Is the Mega Backdoor Roth That Big a Deal? Published by  Tim Thomas

The Mega Backdoor Roth takes investing in a traditional 401(k) to the next level for high-income earners.  If you meet the eligibility requirements, you could stash an extra $41,500 for retirement in a Roth IRA. However, it’s complicated, and mistakes can be costly.

Although the mega option is similar to the backdoor Roth IRA, they’re two distinct accounts. Even though they’re both designed for high-income earners to convert a traditional IRA fund to a Roth, they do things differently.

The backdoor option was designed for high-income earners to make a regular Roth contribution using tax-deferred earnings.  In contrast, the mega backdoor Roth IRA was designed for after-tax contributions to a 401(k) to convert to a Roth IRA.

You could call the mega backdoor option mega as it offers a more considerable after-tax contribution into a Roth IRA.  However, it’s not for everyone. The choice comes with a few limitations. Nevertheless, it works great for some. So, it’s worth learning about it. In this article, we’ll talk about the basic rules of a Mega Backdoor Roth to see how it works in 2022.

An individual retirement account (IRA) is a savings and investment account with tax advantages. A traditional IRA uses pre-taxed dollars, while a Roth IRA uses after-tax dollars. As a result, they both have tax savings, either now or later.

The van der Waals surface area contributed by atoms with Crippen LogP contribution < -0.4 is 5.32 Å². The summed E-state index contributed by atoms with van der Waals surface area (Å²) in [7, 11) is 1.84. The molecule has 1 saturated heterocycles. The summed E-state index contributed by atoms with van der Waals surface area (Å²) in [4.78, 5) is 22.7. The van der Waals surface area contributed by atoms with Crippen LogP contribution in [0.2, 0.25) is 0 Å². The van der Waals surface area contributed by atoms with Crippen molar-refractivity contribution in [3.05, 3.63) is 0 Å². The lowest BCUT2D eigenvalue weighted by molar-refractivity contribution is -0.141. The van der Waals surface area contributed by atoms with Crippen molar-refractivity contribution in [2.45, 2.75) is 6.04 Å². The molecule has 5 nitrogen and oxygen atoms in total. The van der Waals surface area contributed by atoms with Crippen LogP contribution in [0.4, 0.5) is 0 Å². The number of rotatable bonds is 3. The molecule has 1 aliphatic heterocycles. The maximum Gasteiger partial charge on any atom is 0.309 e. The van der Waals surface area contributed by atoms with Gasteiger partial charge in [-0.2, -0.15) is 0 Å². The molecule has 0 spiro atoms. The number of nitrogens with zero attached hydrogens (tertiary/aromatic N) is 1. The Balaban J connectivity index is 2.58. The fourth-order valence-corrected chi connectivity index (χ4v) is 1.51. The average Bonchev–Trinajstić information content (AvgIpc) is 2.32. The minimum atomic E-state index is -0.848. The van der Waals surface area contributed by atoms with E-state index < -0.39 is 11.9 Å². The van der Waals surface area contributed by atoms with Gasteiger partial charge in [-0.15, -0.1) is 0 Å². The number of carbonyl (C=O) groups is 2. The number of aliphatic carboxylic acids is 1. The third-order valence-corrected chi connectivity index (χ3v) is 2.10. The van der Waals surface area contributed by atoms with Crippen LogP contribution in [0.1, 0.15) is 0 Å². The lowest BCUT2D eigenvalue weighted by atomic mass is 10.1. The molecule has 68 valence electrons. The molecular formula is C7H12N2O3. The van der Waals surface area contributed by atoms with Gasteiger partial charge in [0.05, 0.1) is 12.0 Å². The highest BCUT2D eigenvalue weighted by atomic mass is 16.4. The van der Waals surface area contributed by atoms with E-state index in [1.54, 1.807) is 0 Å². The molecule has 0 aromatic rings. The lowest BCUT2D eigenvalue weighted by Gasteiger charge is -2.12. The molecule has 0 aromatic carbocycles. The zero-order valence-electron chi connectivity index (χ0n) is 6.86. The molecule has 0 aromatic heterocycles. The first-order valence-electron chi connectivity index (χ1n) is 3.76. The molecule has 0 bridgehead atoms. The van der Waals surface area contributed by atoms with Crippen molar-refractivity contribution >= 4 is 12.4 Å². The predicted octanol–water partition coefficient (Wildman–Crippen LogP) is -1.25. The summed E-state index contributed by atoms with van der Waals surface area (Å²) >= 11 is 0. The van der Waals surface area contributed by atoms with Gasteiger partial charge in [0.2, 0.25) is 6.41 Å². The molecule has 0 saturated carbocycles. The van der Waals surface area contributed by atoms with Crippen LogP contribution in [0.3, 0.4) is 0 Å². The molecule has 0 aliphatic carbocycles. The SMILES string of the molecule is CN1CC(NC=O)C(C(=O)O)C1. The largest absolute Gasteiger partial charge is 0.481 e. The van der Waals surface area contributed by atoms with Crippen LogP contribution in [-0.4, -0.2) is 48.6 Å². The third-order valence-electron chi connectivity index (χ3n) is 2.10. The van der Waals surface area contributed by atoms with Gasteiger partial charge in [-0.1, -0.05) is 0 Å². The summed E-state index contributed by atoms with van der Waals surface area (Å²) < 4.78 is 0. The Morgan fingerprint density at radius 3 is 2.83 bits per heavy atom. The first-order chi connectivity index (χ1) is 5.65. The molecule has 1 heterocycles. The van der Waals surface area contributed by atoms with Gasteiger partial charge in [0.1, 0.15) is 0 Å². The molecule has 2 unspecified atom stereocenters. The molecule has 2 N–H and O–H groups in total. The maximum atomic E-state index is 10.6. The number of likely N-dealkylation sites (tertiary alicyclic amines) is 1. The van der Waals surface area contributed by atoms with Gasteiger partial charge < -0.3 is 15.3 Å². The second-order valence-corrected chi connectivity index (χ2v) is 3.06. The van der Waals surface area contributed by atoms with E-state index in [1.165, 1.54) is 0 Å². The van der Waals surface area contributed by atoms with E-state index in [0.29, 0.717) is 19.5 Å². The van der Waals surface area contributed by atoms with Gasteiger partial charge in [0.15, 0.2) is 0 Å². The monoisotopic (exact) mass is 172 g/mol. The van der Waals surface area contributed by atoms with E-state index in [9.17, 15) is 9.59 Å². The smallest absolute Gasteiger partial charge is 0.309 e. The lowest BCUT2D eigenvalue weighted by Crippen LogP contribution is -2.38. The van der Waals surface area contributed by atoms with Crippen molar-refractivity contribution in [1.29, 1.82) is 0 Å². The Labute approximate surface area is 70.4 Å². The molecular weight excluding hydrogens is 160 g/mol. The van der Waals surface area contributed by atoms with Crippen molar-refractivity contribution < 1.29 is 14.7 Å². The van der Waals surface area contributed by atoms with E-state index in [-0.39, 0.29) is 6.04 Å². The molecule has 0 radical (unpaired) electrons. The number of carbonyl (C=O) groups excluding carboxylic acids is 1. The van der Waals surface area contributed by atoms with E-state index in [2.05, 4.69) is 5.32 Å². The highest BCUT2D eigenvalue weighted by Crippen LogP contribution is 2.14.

What Is an Individual Retirement Account (IRA)?

A Roth IRA is an individual retirement account (IRA) funded with after-tax dollars. It allows funds to grow over time without incurring taxes on the profits. In other words, withdrawals aren’t taxed during retirement, leaving more money in the pockets of retirees.

Roth IRA Versus Traditional IRA

The backdoor Roth IRA allows high-income earners to transfer funds from a traditional IRA to a Roth IRA. Individuals must pay taxes on the money that is transferred (since they didn’t pay taxes on the original contribution) and may transfer up to the maximum $6,000 contribution limit for individuals younger than 50 years of age ($7,000 for those over 50 years of age).

Backdoor Roth IRA

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